COVID 19: South Korea returns to normal activities, Nigeria’s cases surpass 3000, other updates on deadly the coronavirus
On South Korea
South Korea returned largely to normal Wednesday as workers went back to offices, and museums and libraries reopened under eased social distancing rules after new coronavirus cases dropped to a trickle.
The South endured one of the worst early outbreaks of the disease outside China and while it never imposed a compulsory lockdown, strict social distancing had been widely observed since March.
Employees were urged to work from home where possible while the new school term was postponed from its March start.
Scores of events — from K-pop concerts to sports seasons– were delayed or cancelled, while museums and galleries were closed and religious services suspended.
But the South appears to have brought its outbreak under control thanks to an extensive “trace, test and treat” programme that has drawn widespread praise.
In a population of 51 million, its death toll is little more than 250, and new cases have slowed to just a handful — 13 in the past three days, all of them arriving international passengers. More than 90 of the South’s imported cases are returning citizens.
At least 100 people visited the National Museum of Korea in Seoul on Wednesday morning, and the first visitors of the day — a married couple — were given a bouquet of flowers by staff.
“Many of our colleagues also came back to work today, so we are very excited about the reopening, we are very happy,” museum spokeswoman Lee Hyun-ju told AFP.
Some workers were bittersweet about going back to the office.
“I wanted to go home as soon as I sat down at my desk in the office today. But there is also this weird sense of stability,” wrote one Twitter poster.
Another tweeted: “I feel like my holidays are now over.”
The South reported two new infections on Wednesday, taking the total to 10,806, the Korea Centers for Disease Control said.
Some professional sports, including baseball and soccer, are starting their new seasons this week after being postponed over virus fears, although the matches will be played behind closed doors.
Schools are to reopen in stages starting from May 13.
Juventus star Paulo Dybala has been given the all-clear over six weeks after contracting the coronavirus, the Italian champions confirmed on Wednesday.
“Dybala performed, as per protocol, a double check with diagnostic tests (swabs) for Coronavirus-Covid 19, which came back with negative results,” Juventus said in a statement.
“The player has, therefore, recovered and will no longer be subjected to the home isolation regime.”
Dybala, 26, was one of three Juventus players to test positive along with Italy defender Daniele Rugani and France’s Blaise Matuidi.
Rugani was the first Italian top-flight footballer diagnosed with the virus on March 11, but both him and World Cup winner Matuidi recovered in mid-April.
Dybala was diagnosed on March 22, along with his girlfriend Oriana, who recovered sooner from the disease, which has killed nearly 30,000 people in Italy.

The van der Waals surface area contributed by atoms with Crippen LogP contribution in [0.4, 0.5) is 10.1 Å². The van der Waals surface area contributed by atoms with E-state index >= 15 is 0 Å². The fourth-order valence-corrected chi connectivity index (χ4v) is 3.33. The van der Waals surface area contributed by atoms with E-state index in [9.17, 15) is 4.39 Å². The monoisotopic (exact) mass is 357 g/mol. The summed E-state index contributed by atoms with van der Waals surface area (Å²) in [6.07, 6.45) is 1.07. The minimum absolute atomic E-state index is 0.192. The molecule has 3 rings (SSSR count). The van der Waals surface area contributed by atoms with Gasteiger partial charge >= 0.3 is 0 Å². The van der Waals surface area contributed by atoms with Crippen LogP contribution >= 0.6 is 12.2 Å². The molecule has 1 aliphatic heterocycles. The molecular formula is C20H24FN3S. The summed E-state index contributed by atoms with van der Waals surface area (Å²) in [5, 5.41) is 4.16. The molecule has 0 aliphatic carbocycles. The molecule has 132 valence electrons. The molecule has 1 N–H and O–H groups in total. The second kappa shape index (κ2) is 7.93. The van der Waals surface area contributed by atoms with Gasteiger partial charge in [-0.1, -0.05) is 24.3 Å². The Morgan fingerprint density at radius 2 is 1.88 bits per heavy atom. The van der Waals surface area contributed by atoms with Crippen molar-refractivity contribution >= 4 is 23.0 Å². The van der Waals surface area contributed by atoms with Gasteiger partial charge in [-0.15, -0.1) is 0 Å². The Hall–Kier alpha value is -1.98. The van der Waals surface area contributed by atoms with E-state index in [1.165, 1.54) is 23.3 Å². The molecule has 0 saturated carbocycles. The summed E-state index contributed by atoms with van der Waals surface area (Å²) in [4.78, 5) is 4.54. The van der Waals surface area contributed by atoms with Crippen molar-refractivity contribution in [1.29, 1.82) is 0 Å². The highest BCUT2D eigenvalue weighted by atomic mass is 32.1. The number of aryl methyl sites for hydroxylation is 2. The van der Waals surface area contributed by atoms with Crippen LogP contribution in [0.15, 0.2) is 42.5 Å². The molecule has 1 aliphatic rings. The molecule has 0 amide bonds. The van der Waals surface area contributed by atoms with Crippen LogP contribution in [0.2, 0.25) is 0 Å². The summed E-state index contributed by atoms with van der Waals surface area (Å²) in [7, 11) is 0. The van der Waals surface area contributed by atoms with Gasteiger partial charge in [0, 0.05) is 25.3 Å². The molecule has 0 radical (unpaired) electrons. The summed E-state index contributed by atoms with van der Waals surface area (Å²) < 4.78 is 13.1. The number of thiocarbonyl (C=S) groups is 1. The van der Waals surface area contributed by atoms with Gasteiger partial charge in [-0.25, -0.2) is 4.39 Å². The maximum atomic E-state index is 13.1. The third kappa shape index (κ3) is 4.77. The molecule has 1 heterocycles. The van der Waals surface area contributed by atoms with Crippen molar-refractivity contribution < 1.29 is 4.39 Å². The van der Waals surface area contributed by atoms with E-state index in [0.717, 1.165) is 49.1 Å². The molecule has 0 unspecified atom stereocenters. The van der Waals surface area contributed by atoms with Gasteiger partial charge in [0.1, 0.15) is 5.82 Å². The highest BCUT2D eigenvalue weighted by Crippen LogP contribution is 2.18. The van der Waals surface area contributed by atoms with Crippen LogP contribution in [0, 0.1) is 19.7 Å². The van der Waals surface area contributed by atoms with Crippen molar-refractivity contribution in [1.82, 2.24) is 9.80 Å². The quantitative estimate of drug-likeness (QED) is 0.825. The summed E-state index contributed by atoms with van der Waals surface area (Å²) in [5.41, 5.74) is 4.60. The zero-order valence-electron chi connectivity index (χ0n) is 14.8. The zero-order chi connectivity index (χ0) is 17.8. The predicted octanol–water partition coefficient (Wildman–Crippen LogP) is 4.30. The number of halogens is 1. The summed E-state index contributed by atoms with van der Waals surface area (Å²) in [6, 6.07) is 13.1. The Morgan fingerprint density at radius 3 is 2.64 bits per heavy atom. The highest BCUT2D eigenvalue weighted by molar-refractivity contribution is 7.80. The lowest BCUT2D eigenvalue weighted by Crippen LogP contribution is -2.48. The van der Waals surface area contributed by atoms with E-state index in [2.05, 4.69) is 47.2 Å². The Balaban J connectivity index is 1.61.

Nigeria has surpassed 3,000 confirmed Covid-19 cases, and fatalities have reached 103 just a few months after the novel coronavirus first arrived in Lagos.
This was announced by the Nigeria Centre for Disease Control, NCDC early hours of today.
Nigeria has 21,208 samples tested in its ongoing campaign against the deadly COVID-19, which is far less than Ghana and South Africa that have conducted over 100,000 and close to 200,000 testings so far, with South Africa increasing its daily tests to more than 10,000 a day.
The latest update by NCDC shows that Nigeria recorded 195 new cases of #COVID19; 82-Lagos 30-Kano 19-Zamfara 18-Sokoto 10-Borno 9-FCT 8-Oyo 5-Kebbi 5-Gombe 4-Ogun 3-Katsina 1-Kaduna 1-Adamawa.
With the latest reported cases, Nigeria now has 3,145 confirmed cases of COVID-19, 534 have been discharged, 103 deaths have been recorded
Bauchi Governor uses Chloroquine to cure himself
Bauchi State Governor Bala Mohammed says he has no apologies for backing the use of Chroloquine and Zithromax to treat coronavirus patients in his state.
The ex-Minister of the Federal Capital Territory, who was the state’s Covid-19 index case, had said he was treated with the drugs while in self-isolation, after he tested positive for the killer virus on March 23.
And Mohammed said he suffered criticism for authorising the use of the drugs to treat the disease in the state.
However, the governor said he did not recommend any self-medication.
He said, “Pertaining what I said about the use of chloroquine, Zinc, Zithromax and Vitamin C for the treatment of COVID-19. I was misquoted. I was once a COVID-19 patient. How did I get cured? I only made a recommendation and it was not a recommendation of the committee for COVID-19 in the state.
“I have no apologies for saying that I used chloroquine, Zinc, Zithromax and Vitamin C to get cured, but Allah cured me.
“It is not Chloroquine or anything, many countries are using modern medicine to combat the pandemic. It is common knowledge that COVID-19 has no vaccine and drugs, we are just groping in the dark. But if you have symptoms of fever, you take chloroquine and cure it.
“If you have symptoms of infection, you take Zithromax and cure it. If you have symptoms of weakness, you can take Panadol to cure it. You don’t need a doctor. However, doctors are prescribing.
“I did not take these drugs on my own, I took them based on the recommendation.”